I told everyone, “Be afraid of our customers, because those are the folks who have the money. Our competitors are never going to send us money.”via HBR (2007)
“What you really want to do companywide is maximize the number of experiments you can do per given unit of time. If something’s really big—like the big bet we’ve made on Amazon Web Services—then sure, you can do only a limited number of those, so you spend more time thinking about them and talking them through. Somebody wears the black hat and makes the case for why not to do it, and somebody else puts on the white hat and says why it is actually a good thing to do. But since the outcomes of all these things are uncertain, if you can figure out how to conduct an experiment, you can make more bets. So the key, really, is reducing the cost of the experiments. We have a group called Web Lab that is constantly experimenting with the user interface on the website, getting statistical data from real usage patterns about which interfaces work best. That is a huge laboratory for us, and we’ve put a lot of energy into trying to figure out how to be very low cost with those experiments so that we can run a much larger number of them.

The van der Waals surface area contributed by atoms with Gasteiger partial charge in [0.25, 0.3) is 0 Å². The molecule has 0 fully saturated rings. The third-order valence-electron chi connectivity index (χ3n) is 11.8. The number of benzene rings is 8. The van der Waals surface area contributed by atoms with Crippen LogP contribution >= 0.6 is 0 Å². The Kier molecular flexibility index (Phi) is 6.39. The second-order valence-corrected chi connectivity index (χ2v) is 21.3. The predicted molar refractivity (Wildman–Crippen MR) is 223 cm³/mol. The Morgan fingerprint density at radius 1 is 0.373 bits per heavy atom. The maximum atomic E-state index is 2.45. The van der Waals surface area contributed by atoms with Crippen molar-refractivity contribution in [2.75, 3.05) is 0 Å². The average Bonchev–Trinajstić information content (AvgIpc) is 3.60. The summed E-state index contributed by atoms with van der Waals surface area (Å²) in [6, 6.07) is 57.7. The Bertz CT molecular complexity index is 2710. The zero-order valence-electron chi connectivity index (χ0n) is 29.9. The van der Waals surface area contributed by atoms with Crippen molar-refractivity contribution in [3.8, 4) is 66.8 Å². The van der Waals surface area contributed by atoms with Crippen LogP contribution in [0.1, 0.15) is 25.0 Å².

As a practical matter, sometimes it’s very, very hard to dramatically reduce the cost of experimentation. There are areas where conducting an experiment is still, in terms of cost, tantamount to just doing it. But you should always be trying to do that. You should be making guesses and then finding out at lowest cost whether or not they are needle movers.”—Jeff Bezos, HBR (2007)
Located HBR reference pointed to from reference over here.